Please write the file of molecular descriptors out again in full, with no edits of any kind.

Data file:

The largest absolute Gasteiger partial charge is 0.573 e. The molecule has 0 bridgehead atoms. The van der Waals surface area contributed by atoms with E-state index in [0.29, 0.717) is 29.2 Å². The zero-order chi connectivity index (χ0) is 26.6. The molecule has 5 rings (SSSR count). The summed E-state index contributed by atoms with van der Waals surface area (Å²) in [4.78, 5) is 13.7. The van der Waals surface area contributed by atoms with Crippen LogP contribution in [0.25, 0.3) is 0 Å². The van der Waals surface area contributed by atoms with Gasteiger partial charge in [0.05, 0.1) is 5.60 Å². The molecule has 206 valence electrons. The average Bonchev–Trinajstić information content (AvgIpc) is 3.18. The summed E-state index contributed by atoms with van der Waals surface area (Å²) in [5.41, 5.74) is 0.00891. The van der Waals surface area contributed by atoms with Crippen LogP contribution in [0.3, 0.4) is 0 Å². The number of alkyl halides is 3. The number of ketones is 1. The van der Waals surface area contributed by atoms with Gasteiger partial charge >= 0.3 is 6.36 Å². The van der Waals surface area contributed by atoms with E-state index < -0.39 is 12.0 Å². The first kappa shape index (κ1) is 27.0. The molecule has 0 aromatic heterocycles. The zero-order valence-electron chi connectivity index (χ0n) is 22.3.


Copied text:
The largest absolute Gasteiger partial charge is 0.573 e. The molecule has 0 bridgehead atoms. The van der Waals surface area contributed by atoms with E-state index in [0.29, 0.717) is 29.2 Å². The zero-order chi connectivity index (χ0) is 26.6. The molecule has 5 rings (SSSR count). The summed E-state index contributed by atoms with van der Waals surface area (Å²) in [4.78, 5) is 13.7. The van der Waals surface area contributed by atoms with Crippen LogP contribution in [0.25, 0.3) is 0 Å². The van der Waals surface area contributed by atoms with Gasteiger partial charge in [0.05, 0.1) is 5.60 Å². The molecule has 206 valence electrons. The average Bonchev–Trinajstić information content (AvgIpc) is 3.18. The summed E-state index contributed by atoms with van der Waals surface area (Å²) in [5.41, 5.74) is 0.00891. The van der Waals surface area contributed by atoms with Crippen LogP contribution in [0.3, 0.4) is 0 Å². The number of alkyl halides is 3. The number of ketones is 1. The van der Waals surface area contributed by atoms with Gasteiger partial charge >= 0.3 is 6.36 Å². The van der Waals surface area contributed by atoms with E-state index < -0.39 is 12.0 Å². The first kappa shape index (κ1) is 27.0. The molecule has 0 aromatic heterocycles. The zero-order valence-electron chi connectivity index (χ0n) is 22.3.